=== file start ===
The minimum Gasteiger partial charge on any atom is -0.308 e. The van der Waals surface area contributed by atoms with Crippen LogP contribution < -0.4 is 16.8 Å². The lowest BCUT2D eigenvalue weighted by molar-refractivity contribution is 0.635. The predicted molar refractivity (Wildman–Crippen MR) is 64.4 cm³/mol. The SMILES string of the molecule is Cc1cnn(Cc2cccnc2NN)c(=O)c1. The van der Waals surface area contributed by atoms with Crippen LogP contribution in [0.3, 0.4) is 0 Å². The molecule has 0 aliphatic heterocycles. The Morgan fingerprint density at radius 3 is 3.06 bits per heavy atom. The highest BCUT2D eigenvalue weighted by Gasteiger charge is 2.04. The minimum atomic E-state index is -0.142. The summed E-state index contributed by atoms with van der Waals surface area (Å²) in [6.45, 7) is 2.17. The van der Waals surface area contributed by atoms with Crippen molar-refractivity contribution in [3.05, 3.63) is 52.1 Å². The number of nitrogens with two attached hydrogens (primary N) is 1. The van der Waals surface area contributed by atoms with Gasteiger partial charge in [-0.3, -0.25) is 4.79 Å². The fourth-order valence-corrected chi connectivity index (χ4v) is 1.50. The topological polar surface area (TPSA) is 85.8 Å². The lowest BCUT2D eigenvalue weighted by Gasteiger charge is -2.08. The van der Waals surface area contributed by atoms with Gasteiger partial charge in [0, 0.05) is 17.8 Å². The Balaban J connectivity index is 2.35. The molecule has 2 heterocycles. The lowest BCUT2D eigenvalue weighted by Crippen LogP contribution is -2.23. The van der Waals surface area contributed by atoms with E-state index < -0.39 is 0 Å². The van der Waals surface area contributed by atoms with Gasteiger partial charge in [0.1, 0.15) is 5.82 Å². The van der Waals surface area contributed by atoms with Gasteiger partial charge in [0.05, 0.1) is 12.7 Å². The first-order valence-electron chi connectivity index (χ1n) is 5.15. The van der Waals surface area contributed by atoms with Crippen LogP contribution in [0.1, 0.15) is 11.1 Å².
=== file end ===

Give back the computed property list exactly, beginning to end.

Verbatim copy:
The minimum Gasteiger partial charge on any atom is -0.308 e. The van der Waals surface area contributed by atoms with Crippen LogP contribution < -0.4 is 16.8 Å². The lowest BCUT2D eigenvalue weighted by molar-refractivity contribution is 0.635. The predicted molar refractivity (Wildman–Crippen MR) is 64.4 cm³/mol. The SMILES string of the molecule is Cc1cnn(Cc2cccnc2NN)c(=O)c1. The van der Waals surface area contributed by atoms with Crippen LogP contribution in [0.3, 0.4) is 0 Å². The molecule has 0 aliphatic heterocycles. The Morgan fingerprint density at radius 3 is 3.06 bits per heavy atom. The highest BCUT2D eigenvalue weighted by Gasteiger charge is 2.04. The minimum atomic E-state index is -0.142. The summed E-state index contributed by atoms with van der Waals surface area (Å²) in [6.45, 7) is 2.17. The van der Waals surface area contributed by atoms with Crippen molar-refractivity contribution in [3.05, 3.63) is 52.1 Å². The number of nitrogens with two attached hydrogens (primary N) is 1. The van der Waals surface area contributed by atoms with Gasteiger partial charge in [-0.3, -0.25) is 4.79 Å². The fourth-order valence-corrected chi connectivity index (χ4v) is 1.50. The topological polar surface area (TPSA) is 85.8 Å². The lowest BCUT2D eigenvalue weighted by Gasteiger charge is -2.08. The van der Waals surface area contributed by atoms with Gasteiger partial charge in [0, 0.05) is 17.8 Å². The Balaban J connectivity index is 2.35. The molecule has 2 heterocycles. The lowest BCUT2D eigenvalue weighted by Crippen LogP contribution is -2.23. The van der Waals surface area contributed by atoms with E-state index < -0.39 is 0 Å². The van der Waals surface area contributed by atoms with Gasteiger partial charge in [0.1, 0.15) is 5.82 Å². The van der Waals surface area contributed by atoms with Gasteiger partial charge in [0.05, 0.1) is 12.7 Å². The first-order valence-electron chi connectivity index (χ1n) is 5.15. The van der Waals surface area contributed by atoms with Crippen LogP contribution in [0.1, 0.15) is 11.1 Å².